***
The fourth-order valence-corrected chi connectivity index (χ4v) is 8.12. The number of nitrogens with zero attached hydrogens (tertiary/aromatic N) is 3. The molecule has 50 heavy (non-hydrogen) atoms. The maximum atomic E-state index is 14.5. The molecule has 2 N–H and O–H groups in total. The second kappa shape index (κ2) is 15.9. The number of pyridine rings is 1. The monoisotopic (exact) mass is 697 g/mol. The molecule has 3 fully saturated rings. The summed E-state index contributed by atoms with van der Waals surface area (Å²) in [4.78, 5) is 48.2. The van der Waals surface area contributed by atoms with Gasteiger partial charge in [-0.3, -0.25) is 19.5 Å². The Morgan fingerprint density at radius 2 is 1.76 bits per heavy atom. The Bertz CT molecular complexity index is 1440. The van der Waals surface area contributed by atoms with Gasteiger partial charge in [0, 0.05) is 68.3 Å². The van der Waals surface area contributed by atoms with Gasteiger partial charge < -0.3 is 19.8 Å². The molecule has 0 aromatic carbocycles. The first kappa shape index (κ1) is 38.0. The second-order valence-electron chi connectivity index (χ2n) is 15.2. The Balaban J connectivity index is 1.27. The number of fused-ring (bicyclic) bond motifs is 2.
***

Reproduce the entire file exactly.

The fourth-order valence-corrected chi connectivity index (χ4v) is 8.12. The number of nitrogens with zero attached hydrogens (tertiary/aromatic N) is 3. The molecule has 50 heavy (non-hydrogen) atoms. The maximum atomic E-state index is 14.5. The molecule has 2 N–H and O–H groups in total. The second kappa shape index (κ2) is 15.9. The number of pyridine rings is 1. The monoisotopic (exact) mass is 697 g/mol. The molecule has 3 fully saturated rings. The summed E-state index contributed by atoms with van der Waals surface area (Å²) in [4.78, 5) is 48.2. The van der Waals surface area contributed by atoms with Gasteiger partial charge in [-0.3, -0.25) is 19.5 Å². The Morgan fingerprint density at radius 2 is 1.76 bits per heavy atom. The Bertz CT molecular complexity index is 1440. The van der Waals surface area contributed by atoms with Gasteiger partial charge in [0, 0.05) is 68.3 Å². The van der Waals surface area contributed by atoms with Gasteiger partial charge < -0.3 is 19.8 Å². The molecule has 0 aromatic carbocycles. The first kappa shape index (κ1) is 38.0. The second-order valence-electron chi connectivity index (χ2n) is 15.2. The Balaban J connectivity index is 1.27. The number of fused-ring (bicyclic) bond motifs is 2.